I work with seniors, most of them have some level of dementia. I care for their most personal needs. I help them eat. I help them with bathing and toileting. I wipe their hands and faces. I dress them and change their Depends. I put bibs on them.
For all of this, they tell me their stories – often and repeatedly. Every time I react as if I was hearing their story for the first time.
Why do I do that? Because it is what they have left of their dignity. It makes them feel important. It lets them remember with pride their younger life while they have to live with the humiliation of needing assistance with the most basic of daily activities.
It is important to them to have their stories heard, acknowledged by another human being.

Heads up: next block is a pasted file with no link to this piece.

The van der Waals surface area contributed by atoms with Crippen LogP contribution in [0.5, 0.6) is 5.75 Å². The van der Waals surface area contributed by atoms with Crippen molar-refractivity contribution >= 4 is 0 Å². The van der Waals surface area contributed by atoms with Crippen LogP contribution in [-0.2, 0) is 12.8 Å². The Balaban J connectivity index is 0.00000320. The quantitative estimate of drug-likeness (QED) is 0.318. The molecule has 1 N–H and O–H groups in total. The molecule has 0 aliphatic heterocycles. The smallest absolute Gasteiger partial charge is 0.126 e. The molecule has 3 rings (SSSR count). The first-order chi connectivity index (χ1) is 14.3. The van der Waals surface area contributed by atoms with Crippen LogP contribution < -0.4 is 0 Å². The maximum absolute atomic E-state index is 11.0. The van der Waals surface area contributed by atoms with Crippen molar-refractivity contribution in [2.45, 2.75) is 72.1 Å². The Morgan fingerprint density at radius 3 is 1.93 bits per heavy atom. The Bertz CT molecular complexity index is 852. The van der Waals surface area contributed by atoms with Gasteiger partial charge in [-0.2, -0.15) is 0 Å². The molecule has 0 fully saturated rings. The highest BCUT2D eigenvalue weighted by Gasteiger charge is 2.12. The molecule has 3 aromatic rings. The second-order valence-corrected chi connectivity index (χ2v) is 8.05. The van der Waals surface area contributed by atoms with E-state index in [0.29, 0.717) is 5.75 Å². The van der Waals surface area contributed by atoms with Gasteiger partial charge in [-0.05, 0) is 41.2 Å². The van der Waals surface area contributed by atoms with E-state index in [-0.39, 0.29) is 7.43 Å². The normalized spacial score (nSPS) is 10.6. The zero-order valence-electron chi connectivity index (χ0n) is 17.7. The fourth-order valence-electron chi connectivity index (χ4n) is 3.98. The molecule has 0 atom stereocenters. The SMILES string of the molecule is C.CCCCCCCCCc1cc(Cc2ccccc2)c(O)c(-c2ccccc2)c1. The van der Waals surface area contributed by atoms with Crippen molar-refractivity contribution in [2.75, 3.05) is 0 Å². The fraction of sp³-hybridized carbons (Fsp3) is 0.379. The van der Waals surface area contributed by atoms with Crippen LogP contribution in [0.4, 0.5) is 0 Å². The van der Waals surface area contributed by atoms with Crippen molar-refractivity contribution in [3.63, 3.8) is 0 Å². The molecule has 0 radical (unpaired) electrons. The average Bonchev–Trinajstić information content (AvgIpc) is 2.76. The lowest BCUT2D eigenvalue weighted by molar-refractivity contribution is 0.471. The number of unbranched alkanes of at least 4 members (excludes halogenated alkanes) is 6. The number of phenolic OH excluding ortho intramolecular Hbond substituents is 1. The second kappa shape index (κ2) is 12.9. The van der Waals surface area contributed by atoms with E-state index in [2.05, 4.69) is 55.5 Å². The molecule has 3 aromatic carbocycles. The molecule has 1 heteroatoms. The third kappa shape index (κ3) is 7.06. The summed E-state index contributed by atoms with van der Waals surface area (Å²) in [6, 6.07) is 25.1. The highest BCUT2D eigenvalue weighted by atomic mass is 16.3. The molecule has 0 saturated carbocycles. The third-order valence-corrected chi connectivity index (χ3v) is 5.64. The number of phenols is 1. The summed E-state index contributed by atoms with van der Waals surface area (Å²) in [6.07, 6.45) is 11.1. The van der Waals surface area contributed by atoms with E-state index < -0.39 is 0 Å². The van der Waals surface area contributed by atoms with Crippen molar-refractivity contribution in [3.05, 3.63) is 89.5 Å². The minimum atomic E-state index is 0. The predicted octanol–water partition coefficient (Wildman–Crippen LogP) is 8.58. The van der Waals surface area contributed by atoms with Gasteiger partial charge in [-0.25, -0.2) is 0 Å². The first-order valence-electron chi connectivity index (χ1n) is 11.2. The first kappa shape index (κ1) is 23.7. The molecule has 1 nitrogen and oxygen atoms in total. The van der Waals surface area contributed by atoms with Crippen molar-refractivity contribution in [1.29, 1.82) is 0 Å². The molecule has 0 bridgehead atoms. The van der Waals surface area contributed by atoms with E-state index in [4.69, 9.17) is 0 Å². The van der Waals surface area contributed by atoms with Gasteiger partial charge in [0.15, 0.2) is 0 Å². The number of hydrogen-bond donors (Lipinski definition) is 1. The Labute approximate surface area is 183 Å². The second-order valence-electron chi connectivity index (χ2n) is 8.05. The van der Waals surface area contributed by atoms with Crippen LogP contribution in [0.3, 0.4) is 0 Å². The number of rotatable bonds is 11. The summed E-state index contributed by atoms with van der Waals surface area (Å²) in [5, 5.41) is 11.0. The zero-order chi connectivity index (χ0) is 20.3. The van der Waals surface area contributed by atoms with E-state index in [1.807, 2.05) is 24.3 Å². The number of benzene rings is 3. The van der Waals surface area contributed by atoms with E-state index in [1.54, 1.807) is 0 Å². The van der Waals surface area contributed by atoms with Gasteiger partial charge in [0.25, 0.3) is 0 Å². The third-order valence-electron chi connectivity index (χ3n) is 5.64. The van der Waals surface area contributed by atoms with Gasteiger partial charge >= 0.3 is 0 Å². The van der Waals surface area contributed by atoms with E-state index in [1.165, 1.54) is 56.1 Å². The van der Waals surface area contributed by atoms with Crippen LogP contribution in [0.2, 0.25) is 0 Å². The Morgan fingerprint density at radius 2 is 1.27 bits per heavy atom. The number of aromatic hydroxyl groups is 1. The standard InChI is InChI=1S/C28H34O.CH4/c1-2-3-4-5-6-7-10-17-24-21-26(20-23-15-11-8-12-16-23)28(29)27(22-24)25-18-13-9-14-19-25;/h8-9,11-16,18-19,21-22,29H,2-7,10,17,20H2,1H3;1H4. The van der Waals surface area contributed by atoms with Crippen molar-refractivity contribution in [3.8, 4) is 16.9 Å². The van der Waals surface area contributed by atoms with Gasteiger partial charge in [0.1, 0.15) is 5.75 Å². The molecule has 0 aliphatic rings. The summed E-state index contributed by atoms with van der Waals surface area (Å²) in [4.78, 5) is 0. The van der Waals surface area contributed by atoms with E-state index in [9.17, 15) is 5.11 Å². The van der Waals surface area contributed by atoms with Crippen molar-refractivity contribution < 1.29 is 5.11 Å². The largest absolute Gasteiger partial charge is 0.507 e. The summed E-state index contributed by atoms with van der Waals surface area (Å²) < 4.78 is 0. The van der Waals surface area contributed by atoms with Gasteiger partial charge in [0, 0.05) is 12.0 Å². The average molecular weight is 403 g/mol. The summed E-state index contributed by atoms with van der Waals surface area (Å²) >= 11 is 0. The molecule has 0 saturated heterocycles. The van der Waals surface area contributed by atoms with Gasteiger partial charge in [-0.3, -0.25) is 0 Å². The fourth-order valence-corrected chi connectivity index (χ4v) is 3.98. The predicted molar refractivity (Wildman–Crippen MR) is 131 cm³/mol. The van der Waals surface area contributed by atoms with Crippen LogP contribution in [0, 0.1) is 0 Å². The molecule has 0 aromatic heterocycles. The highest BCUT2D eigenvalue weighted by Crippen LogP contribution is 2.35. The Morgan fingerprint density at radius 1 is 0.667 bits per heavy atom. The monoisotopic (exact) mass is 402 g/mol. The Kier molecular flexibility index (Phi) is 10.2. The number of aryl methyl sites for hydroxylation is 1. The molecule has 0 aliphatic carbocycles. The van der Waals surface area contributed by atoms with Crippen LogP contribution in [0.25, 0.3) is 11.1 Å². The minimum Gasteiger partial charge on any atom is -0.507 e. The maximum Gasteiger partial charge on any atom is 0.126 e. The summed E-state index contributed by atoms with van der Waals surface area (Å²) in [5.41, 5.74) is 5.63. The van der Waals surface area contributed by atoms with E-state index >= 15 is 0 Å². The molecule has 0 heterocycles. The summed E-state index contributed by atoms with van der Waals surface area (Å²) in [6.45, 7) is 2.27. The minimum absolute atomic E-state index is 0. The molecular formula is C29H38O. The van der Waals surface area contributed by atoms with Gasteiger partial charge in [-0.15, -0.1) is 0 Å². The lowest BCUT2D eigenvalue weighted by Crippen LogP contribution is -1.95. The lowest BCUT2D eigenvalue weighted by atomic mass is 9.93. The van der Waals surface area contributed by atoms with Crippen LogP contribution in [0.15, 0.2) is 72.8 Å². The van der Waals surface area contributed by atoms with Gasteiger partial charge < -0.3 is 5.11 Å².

They need to know their stories hold value.
They also have a disease that means they cannot remember telling me their stories.
So, each time they tell me their story it is, to them, the first time. This means that if I’m dismissive to their story because I’ve already heard it, to them I’m being dismissive to their pride, their humanity, their value as a person.
So, I listen to their stories with the same rapt attention each time. I rejoice in their achievements and successes. I laugh at their humorous anecdotes. I sympathize with them over their losses.
As I bathe them, I laugh at cute stories of their children.
As I clean them up after using the toilet, I smile as they tell me about their school day hi-jinks.
As I get them dressed, I cheer for their personal and professional successes.
I acknowledge their value as everything is being stripped away from them by a horrible disease, this is why I listen to the same stories over and over again responding as if it was the first telling. I am giving them something back.
Dignity. Honor. Pride. Humanity.